What are the estimated cancer risks associated with PJS?
|less than 10%|
|less than 10%|
What are the screening options for PJS or people at risk for PJS?
It is important to discuss with your doctor the following screening options, as each individual is different:
General cancer screening for people with PJS
- Upper and lower endoscopy (a thin, lighted, flexible tube with a small video camera is inserted into your mouth and down your esophagus to look for tumors or other abnormalities), beginning at age 10 and repeated every two years into adulthood
- Colonoscopy (the doctor inserts a thin flexible tube with a small video camera into the anus to check for abnormalities within the colon and rectum), beginning at age 10 and repeated every two years
- Endoscopic ultrasound or abdominal ultrasound to screen for pancreatic cancer, beginning at age 30 and repeated every one to two years
Cancer screening for women with PJS
- Monthly breast self-examination and yearly clinical breast examination (examination performed by a doctor or nurse), beginning at age 20
- Mammograms every two to three years, beginning at age 20, and then yearly mammograms, beginning at age 40
- Yearly gynecologic examination including Pap test, transvaginal ultrasound (a test where a small ultrasound probe is inserted like a speculum for a pelvic examination in order to obtain better imaging of the uterus), and consideration of a uterine biopsy, beginning at age 20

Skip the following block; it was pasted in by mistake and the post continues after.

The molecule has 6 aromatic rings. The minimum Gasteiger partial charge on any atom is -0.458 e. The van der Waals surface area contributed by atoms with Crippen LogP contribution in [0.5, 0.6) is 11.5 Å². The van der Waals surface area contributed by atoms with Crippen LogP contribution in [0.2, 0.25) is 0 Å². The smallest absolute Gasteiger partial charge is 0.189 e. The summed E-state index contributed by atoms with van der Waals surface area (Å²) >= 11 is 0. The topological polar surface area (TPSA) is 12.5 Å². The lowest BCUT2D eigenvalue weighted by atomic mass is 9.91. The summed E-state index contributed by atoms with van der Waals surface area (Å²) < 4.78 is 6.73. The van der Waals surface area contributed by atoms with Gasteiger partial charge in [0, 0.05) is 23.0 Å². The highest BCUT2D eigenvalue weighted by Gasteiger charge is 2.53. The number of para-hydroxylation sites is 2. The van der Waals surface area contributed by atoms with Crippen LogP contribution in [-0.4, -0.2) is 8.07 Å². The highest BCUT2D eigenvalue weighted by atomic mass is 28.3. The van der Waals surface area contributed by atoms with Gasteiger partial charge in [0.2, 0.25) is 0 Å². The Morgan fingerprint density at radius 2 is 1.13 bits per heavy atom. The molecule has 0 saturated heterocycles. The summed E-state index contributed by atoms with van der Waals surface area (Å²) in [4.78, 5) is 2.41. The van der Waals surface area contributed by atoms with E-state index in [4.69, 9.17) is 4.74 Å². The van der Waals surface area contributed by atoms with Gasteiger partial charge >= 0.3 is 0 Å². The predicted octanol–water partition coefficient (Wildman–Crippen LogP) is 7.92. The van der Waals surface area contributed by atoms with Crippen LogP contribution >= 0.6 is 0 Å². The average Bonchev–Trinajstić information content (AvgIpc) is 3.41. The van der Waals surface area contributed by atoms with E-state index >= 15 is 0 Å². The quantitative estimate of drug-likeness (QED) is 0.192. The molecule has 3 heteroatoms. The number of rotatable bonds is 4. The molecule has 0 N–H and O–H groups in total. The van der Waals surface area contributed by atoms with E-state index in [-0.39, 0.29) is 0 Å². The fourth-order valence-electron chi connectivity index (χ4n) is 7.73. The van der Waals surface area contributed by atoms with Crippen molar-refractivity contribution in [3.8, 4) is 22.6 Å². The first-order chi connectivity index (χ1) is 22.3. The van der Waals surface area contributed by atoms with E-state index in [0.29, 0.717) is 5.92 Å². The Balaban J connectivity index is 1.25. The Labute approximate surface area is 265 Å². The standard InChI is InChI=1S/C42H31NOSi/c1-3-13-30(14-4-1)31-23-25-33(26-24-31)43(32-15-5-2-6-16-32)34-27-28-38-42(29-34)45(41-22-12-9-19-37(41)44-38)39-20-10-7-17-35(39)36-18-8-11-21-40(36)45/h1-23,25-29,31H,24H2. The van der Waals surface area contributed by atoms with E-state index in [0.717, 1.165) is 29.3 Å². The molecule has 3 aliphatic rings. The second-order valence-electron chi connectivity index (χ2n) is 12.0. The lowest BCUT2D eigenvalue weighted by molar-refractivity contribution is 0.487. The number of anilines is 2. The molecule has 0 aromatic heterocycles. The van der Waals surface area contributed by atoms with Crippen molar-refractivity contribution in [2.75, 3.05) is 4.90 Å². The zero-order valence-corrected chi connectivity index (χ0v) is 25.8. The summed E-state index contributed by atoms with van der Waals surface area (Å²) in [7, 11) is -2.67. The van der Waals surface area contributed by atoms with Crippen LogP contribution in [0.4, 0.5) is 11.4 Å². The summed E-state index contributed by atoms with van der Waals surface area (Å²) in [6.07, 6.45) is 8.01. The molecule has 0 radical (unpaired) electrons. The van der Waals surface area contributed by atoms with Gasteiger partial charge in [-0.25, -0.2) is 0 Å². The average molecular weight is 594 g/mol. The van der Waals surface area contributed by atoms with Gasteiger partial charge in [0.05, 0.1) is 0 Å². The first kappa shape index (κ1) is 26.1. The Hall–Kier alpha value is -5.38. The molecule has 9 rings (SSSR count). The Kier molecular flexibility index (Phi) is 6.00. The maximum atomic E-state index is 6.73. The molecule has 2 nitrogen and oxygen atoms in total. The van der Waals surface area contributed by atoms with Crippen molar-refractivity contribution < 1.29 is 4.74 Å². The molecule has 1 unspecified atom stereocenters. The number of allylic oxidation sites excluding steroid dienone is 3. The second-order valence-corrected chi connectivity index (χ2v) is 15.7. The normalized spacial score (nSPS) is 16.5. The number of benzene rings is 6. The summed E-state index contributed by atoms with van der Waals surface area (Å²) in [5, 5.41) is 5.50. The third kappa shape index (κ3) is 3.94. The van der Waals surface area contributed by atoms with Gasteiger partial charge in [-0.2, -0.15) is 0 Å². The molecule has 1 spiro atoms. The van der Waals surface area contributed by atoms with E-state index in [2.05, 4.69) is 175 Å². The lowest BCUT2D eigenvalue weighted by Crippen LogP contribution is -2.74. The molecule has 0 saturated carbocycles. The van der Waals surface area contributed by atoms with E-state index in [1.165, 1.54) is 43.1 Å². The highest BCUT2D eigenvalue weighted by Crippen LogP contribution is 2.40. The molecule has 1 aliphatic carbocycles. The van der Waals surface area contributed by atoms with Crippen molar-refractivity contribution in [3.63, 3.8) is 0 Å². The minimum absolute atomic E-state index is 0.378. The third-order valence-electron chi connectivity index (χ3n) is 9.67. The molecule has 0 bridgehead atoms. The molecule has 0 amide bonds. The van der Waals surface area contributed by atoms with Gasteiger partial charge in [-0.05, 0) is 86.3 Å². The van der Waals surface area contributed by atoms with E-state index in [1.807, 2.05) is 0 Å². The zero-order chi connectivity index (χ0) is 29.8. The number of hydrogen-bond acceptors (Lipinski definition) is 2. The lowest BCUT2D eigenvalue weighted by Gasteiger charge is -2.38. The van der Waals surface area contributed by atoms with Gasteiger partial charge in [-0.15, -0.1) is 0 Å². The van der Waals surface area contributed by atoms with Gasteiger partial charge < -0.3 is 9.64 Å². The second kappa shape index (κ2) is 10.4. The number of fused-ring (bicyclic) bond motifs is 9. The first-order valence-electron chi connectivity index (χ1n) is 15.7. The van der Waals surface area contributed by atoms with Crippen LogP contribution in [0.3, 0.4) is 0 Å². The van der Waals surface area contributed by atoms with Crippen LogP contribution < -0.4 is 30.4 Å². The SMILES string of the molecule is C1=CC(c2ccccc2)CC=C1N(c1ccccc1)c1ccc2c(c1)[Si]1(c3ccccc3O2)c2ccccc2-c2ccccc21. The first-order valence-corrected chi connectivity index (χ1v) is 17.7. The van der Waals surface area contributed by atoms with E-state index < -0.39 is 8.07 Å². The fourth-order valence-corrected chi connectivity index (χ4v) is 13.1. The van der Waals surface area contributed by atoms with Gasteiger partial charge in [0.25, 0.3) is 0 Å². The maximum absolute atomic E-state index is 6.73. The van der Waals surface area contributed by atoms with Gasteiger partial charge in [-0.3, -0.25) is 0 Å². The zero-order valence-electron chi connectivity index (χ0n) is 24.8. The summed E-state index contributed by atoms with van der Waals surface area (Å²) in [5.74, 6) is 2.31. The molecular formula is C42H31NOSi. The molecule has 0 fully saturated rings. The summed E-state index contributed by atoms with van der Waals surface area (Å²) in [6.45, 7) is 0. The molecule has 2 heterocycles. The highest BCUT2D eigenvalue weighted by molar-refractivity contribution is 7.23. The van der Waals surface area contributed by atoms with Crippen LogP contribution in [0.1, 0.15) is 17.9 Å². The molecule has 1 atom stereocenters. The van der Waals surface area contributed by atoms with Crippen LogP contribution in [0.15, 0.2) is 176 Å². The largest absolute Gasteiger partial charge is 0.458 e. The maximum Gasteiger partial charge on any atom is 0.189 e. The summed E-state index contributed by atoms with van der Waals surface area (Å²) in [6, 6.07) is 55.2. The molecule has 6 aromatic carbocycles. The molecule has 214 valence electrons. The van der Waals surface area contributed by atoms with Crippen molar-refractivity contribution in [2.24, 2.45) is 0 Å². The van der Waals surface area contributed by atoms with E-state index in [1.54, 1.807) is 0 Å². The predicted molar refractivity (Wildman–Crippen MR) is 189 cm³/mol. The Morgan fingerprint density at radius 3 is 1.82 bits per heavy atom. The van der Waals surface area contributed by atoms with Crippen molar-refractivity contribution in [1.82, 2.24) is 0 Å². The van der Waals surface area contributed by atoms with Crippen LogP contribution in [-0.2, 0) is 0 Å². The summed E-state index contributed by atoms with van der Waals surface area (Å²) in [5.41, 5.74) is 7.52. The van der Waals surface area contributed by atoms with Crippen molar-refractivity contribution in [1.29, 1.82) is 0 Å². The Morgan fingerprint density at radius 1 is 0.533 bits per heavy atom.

Cancer screening for men with PJS
- Yearly testicular examination and consideration of an ultrasound, beginning by age 20
Screening options may change over time as new technologies are developed and more is learned about PJS. It is important to talk with your doctor about appropriate screening tests.
Learn more about what to expect when having common tests, procedures, and scans.
Questions to ask the doctor
If you are concerned about your risk of cancer, talk with your doctor. Consider asking the following questions of your doctor:
- What is my risk of developing colorectal cancer, breast cancer, or other types of cancer?
- How many colon polyps have I had in total?
- What type of colon polyps have I had? (The two most common kinds are hyperplastic and adenomatous.)
- What can I do to reduce my risk of cancer?
- What are my options for cancer screening?
If you are concerned about your family history and think your family may have PJS, consider asking the following questions:
- Does my family history increase my risk of colorectal cancer, breast cancer, or other types of cancer?
- Should I meet with a genetic counselor?
- Should I consider genetic testing?
Colon Cancer Alliance
Facing Our Risk of Cancer Empowered (FORCE)
National Cancer Institute
American Cancer Society
To find a genetic counselor in your area, ask your doctor or visit the following websites:
National Society of Genetic Counselors
National Cancer Institute: Cancer Genetics Services Directory